We are talking about somebody who was right at the top of his game. There are other examples that I could give during the Korean conflict of similar acts of bravery on the part of this individual.

When he was honourably discharged on June 15, 1945 he went back to his reserve but life was not good. All the adulation he had received and the success he had in the army did not follow him into his private life. He had some kind of business with a truck that did not pan out in the long run. The point is the man died having to sell his medals. The family had to eventually buy them back for $75,000.

We support the bill. It is a good--

Protection of Insignia of Military Orders, Decorations and Medals Act
Private Members' Business

March 2nd, 2011 / 7:45 p.m.
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Conservative

Gary Schellenberger Perth—Wellington, ON

Madam Speaker, I am grateful for the opportunity to speak today to my private member's bill, Bill C-473, An Act to protect insignia of military orders and military decorations and medals that are of cultural significance for future generations.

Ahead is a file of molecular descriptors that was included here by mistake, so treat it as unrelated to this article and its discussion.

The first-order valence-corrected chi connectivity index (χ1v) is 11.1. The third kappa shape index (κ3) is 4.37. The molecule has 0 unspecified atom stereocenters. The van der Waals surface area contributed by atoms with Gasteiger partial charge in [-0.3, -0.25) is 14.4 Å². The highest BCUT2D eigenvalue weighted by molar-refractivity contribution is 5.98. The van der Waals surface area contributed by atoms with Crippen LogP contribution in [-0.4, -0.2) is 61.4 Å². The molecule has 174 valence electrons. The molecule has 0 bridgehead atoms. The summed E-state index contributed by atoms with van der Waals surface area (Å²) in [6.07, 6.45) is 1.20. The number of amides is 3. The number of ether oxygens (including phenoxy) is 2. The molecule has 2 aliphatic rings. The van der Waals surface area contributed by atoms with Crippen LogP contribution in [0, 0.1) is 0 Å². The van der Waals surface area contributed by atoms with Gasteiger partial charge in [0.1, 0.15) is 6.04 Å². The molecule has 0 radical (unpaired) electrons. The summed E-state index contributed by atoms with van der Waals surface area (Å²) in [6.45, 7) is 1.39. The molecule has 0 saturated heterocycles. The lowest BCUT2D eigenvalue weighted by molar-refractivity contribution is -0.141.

I also want to thank the members of the House of Commons Standing Committee on Veterans Affairs for the steps they have taken to strengthen the bill.

As I have said at each reading of Bill C-473, and will now say again, it is time for our modern medals to receive the same protection accorded to our historic medals. This bill is about continuity and ensuring protection for modern military insignia.

Thanks to amendments adopted at committee, the bill will clearly protect those military orders, decorations and medals that are less than 50 years old. This and other amendments made to the bill would ensure that together it and the existing act work in concert to provide comprehensive protection for our military heritage.

I also respect the right of recipients to decide for themselves what to do with the medals, decorations and other honours that have been awarded to them. This is one of the difficult issues that the committee grappled with during its consideration of the bill. These insignia are given to recipients and they belong to them.

If recipients give away or sell any of their possessions, from a house to a car, that is perfectly legal. There are thousands of medal collectors in Canada and around the world. There is a legal domestic and international market for military insignia. Countless medals and other military items are bought and sold daily. Much of our military history would have been lost without medal collectors and dealers.